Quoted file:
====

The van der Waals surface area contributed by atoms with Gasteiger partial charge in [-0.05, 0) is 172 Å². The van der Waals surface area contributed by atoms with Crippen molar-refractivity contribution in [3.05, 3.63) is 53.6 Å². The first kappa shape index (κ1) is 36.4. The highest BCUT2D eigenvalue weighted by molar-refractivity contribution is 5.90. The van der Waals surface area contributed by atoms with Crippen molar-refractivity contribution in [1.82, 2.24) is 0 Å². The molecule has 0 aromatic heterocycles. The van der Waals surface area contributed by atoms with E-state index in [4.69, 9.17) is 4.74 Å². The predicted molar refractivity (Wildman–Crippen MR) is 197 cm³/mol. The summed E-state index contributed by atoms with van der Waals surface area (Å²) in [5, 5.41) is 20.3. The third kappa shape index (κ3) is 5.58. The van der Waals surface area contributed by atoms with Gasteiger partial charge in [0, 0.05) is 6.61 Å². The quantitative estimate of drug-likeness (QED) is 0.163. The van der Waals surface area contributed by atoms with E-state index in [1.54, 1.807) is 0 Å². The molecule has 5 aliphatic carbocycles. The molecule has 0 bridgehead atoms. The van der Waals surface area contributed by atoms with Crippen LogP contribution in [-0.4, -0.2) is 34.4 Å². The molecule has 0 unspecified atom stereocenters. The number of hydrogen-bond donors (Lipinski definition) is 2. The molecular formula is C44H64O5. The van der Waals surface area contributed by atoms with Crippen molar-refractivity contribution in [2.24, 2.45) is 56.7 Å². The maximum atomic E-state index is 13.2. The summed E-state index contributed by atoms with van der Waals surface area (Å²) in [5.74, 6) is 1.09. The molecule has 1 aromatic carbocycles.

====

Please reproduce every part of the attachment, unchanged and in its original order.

The van der Waals surface area contributed by atoms with Gasteiger partial charge in [-0.05, 0) is 172 Å². The van der Waals surface area contributed by atoms with Crippen molar-refractivity contribution in [3.05, 3.63) is 53.6 Å². The first kappa shape index (κ1) is 36.4. The highest BCUT2D eigenvalue weighted by molar-refractivity contribution is 5.90. The van der Waals surface area contributed by atoms with Crippen molar-refractivity contribution in [1.82, 2.24) is 0 Å². The molecule has 0 aromatic heterocycles. The van der Waals surface area contributed by atoms with E-state index in [4.69, 9.17) is 4.74 Å². The predicted molar refractivity (Wildman–Crippen MR) is 197 cm³/mol. The summed E-state index contributed by atoms with van der Waals surface area (Å²) in [5, 5.41) is 20.3. The third kappa shape index (κ3) is 5.58. The van der Waals surface area contributed by atoms with Gasteiger partial charge in [0, 0.05) is 6.61 Å². The quantitative estimate of drug-likeness (QED) is 0.163. The van der Waals surface area contributed by atoms with E-state index in [1.54, 1.807) is 0 Å². The molecule has 5 aliphatic carbocycles. The molecule has 0 bridgehead atoms. The van der Waals surface area contributed by atoms with Crippen LogP contribution in [-0.4, -0.2) is 34.4 Å². The molecule has 0 unspecified atom stereocenters. The number of hydrogen-bond donors (Lipinski definition) is 2. The molecular formula is C44H64O5. The van der Waals surface area contributed by atoms with Crippen molar-refractivity contribution in [2.24, 2.45) is 56.7 Å². The maximum atomic E-state index is 13.2. The summed E-state index contributed by atoms with van der Waals surface area (Å²) in [5.74, 6) is 1.09. The molecule has 1 aromatic carbocycles.